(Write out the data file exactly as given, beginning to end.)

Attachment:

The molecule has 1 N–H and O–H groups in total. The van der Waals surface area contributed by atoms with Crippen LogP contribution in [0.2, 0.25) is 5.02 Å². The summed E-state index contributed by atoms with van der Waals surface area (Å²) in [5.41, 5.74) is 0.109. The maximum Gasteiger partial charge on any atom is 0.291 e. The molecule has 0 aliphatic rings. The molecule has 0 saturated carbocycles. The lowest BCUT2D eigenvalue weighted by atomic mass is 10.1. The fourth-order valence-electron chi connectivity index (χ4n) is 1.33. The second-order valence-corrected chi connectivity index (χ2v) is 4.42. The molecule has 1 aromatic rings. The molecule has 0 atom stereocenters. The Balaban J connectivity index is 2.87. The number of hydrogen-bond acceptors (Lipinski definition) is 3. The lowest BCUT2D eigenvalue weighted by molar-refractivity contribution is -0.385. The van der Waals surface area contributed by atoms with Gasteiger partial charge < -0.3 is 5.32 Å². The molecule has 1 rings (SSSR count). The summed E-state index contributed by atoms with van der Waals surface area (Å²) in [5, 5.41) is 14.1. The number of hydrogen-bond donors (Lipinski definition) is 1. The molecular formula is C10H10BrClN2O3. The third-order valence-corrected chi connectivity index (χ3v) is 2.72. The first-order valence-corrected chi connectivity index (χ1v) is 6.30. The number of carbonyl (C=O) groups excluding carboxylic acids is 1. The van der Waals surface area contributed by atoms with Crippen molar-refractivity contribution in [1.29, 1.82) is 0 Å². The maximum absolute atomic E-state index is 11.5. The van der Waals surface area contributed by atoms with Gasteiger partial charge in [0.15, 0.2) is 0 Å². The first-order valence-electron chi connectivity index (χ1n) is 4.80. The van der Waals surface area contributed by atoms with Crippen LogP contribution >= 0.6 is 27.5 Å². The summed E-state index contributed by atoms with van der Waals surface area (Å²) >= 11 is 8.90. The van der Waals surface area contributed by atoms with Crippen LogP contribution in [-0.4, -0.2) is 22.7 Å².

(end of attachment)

The molecule has 1 N–H and O–H groups in total. The van der Waals surface area contributed by atoms with Crippen LogP contribution in [0.2, 0.25) is 5.02 Å². The summed E-state index contributed by atoms with van der Waals surface area (Å²) in [5.41, 5.74) is 0.109. The maximum Gasteiger partial charge on any atom is 0.291 e. The molecule has 0 aliphatic rings. The molecule has 0 saturated carbocycles. The lowest BCUT2D eigenvalue weighted by atomic mass is 10.1. The fourth-order valence-electron chi connectivity index (χ4n) is 1.33. The second-order valence-corrected chi connectivity index (χ2v) is 4.42. The molecule has 1 aromatic rings. The molecule has 0 atom stereocenters. The Balaban J connectivity index is 2.87. The number of hydrogen-bond acceptors (Lipinski definition) is 3. The lowest BCUT2D eigenvalue weighted by molar-refractivity contribution is -0.385. The van der Waals surface area contributed by atoms with Gasteiger partial charge < -0.3 is 5.32 Å². The molecule has 1 rings (SSSR count). The summed E-state index contributed by atoms with van der Waals surface area (Å²) in [5, 5.41) is 14.1. The number of hydrogen-bond donors (Lipinski definition) is 1. The molecular formula is C10H10BrClN2O3. The third-order valence-corrected chi connectivity index (χ3v) is 2.72. The first-order valence-corrected chi connectivity index (χ1v) is 6.30. The number of carbonyl (C=O) groups excluding carboxylic acids is 1. The van der Waals surface area contributed by atoms with Crippen molar-refractivity contribution in [1.29, 1.82) is 0 Å². The maximum absolute atomic E-state index is 11.5. The van der Waals surface area contributed by atoms with Gasteiger partial charge in [0.15, 0.2) is 0 Å². The first-order valence-electron chi connectivity index (χ1n) is 4.80. The van der Waals surface area contributed by atoms with Crippen LogP contribution >= 0.6 is 27.5 Å². The summed E-state index contributed by atoms with van der Waals surface area (Å²) >= 11 is 8.90. The van der Waals surface area contributed by atoms with Crippen LogP contribution in [-0.4, -0.2) is 22.7 Å².